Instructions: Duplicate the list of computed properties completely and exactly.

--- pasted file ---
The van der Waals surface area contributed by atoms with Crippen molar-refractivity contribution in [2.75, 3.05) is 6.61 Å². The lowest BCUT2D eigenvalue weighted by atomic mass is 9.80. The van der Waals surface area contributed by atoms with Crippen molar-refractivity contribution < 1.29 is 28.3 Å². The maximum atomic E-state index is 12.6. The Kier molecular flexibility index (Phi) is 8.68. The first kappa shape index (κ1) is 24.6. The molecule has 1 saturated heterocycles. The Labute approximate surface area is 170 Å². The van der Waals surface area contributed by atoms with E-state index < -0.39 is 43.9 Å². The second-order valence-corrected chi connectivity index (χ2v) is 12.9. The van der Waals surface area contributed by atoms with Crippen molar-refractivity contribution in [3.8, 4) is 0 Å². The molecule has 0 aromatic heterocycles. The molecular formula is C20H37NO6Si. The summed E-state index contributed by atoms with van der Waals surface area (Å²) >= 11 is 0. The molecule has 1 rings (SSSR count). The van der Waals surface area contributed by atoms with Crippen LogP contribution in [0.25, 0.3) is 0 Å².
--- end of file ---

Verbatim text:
The van der Waals surface area contributed by atoms with Crippen molar-refractivity contribution in [2.75, 3.05) is 6.61 Å². The lowest BCUT2D eigenvalue weighted by atomic mass is 9.80. The van der Waals surface area contributed by atoms with Crippen molar-refractivity contribution < 1.29 is 28.3 Å². The maximum atomic E-state index is 12.6. The Kier molecular flexibility index (Phi) is 8.68. The first kappa shape index (κ1) is 24.6. The molecule has 1 saturated heterocycles. The Labute approximate surface area is 170 Å². The van der Waals surface area contributed by atoms with E-state index < -0.39 is 43.9 Å². The second-order valence-corrected chi connectivity index (χ2v) is 12.9. The van der Waals surface area contributed by atoms with Crippen molar-refractivity contribution in [3.8, 4) is 0 Å². The molecule has 0 aromatic heterocycles. The molecular formula is C20H37NO6Si. The summed E-state index contributed by atoms with van der Waals surface area (Å²) >= 11 is 0. The molecule has 1 rings (SSSR count). The van der Waals surface area contributed by atoms with Crippen LogP contribution in [0.25, 0.3) is 0 Å².